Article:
Large-Scale Scrum

Large-scale Scrum (LeSS) is a product development framework that extends Scrum with scaling rules and guidelines without losing the original purposes of Scrum.

Snippet from Wikipedia: Scrum (software development)

Scrum is an agile team collaboration framework commonly used in software development and other industries.

Scrum prescribes for teams to break work into goals to be completed within time-boxed iterations, called sprints. Each sprint is no longer than one month and commonly lasts two weeks. The scrum team assesses progress in time-boxed, stand-up meetings of up to 15 minutes, called daily scrums. At the end of the sprint, the team holds two further meetings: one sprint review to demonstrate the work for stakeholders and solicit feedback, and one internal sprint retrospective. A person in charge of a scrum team is typically called a scrum master.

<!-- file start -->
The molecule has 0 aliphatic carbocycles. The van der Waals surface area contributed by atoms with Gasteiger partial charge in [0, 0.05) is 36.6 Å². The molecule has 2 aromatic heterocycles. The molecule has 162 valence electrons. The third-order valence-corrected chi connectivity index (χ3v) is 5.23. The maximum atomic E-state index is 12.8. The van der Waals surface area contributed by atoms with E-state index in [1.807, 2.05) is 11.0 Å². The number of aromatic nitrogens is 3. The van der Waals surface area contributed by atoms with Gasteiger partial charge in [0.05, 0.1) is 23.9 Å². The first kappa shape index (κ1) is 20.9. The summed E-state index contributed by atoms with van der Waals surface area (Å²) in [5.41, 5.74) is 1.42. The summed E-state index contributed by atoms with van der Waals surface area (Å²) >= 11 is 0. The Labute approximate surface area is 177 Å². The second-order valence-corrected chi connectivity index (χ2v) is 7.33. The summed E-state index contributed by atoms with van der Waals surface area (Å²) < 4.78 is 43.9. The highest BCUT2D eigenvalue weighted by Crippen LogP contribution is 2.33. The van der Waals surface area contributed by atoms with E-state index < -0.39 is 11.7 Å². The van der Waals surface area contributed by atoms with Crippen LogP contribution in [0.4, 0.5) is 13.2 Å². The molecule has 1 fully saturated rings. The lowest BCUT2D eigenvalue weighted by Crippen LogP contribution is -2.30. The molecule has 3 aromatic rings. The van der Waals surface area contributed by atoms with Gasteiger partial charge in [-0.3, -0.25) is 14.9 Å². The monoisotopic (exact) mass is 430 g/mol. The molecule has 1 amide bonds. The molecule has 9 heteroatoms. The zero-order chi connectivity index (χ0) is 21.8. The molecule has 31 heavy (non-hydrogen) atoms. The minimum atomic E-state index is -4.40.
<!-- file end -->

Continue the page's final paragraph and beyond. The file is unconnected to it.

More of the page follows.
Scrum's approach to product development involves bringing decision-making authority to an operational level. Unlike a sequential approach to product development, scrum is an iterative and incremental framework for product development. Scrum allows for continuous feedback and flexibility, requiring teams to self-organize by encouraging physical co-location or close online collaboration, and mandating frequent communication among all team members. The flexible and semi-unplanned approach of scrum is based in part on the notion of requirements volatility, that stakeholders will change their requirements as the project evolves.

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  • Last modified: 2022/08/10 06:25
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